Welcome to the weekly macroeconomic round-up, where we spotlight a few of the most significant events in the last few weeks.
US registers another month of robust jobs growth and manufacturing data remains strong
The US labour market surprised economists by adding 390,000 jobs in May - more than consensus estimates of 318,000 - as the jobs market remained robust despite attempts by the US Federal Reserve (Fed) to cool demand and the ongoing pressure of a tight labour market. The US jobless rate now stands at 3.6%, a mere 0.1% above the level seen just before the pandemic in February 2020.
Manufacturing data also indicated a strong economy, the ISM Manufacturing PMI surprising to the upside at 56.1 versus consensus forecasts of 54.5. Business sentiment remained optimistic, despite manufacturers continuing to warn of inflationary pressures to input prices.
This data adds to the argument that the Fed will have to increase rates further and tighten policy faster in order to tame inflation. As a result, US equity markets fell, with the tech-heavy Nasdaq ending the week down 1%.
China continues reopening as PMI data shows restrictions have significant effect on activity
The success of China’s Dynamic Zero-COVID policy in supressing community transmission in Shanghai and Beijing allowed those cities to remove restrictions in the first week of June. Most of the restrictions have been lifted in both cities, but strict 72-hour rolling testing of residents will remain in place and social areas will open with reduced capacity.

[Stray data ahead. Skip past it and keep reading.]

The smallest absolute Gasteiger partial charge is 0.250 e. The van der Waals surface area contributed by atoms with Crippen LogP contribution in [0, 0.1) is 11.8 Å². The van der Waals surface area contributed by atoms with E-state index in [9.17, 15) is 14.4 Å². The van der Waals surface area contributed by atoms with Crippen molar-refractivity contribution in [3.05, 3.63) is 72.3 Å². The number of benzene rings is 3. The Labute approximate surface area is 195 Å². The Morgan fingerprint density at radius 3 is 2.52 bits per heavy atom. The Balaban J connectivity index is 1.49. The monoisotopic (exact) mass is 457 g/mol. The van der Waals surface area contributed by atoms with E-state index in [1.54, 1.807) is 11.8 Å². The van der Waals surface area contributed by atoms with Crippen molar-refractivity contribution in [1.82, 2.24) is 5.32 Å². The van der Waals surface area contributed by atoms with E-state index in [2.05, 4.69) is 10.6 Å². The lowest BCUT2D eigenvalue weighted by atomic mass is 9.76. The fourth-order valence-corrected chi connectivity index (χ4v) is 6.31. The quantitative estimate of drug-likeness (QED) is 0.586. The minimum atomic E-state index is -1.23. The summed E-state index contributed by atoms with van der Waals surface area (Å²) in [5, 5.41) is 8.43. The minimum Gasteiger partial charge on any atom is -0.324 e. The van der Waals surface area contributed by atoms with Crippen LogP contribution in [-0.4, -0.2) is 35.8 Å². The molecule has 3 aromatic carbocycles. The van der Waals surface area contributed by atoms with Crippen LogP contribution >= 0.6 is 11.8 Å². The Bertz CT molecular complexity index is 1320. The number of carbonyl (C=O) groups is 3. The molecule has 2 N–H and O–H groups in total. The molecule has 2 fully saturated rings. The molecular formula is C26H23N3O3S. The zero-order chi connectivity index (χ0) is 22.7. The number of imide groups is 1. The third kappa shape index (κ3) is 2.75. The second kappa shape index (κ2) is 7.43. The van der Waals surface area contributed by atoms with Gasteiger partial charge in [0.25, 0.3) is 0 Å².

The success of the Zero-COVID policy in tackling the outbreak in Shanghai is likely to encourage the Chinese Communist Party to stick with this approach, which has been widely criticised in the West. Moving forward, outbreaks are likely to be met with swift and strict restrictions in order to avoid a repeat of the situation in Shanghai.
The news came alongside Caixin PMI data indicating that economic activity continued to shrink in May. Although the headline composite index rose from 37.2 to 42.2, any number below 50 indicates that economic activity is contracting.
It was another volatile week across major equity markets, with the MSCI All Countries Index down 1.1% in US dollar terms, while the MSCI China index finished the week up 1.3% following the news that the lockdown in Shanghai will start to be lifted.
Bond markets also fell, with longer-dated gilts being particularly hard hit. The 10+ Year UK Gilt index ended the week down 2.6% and down 20% for the year to date.
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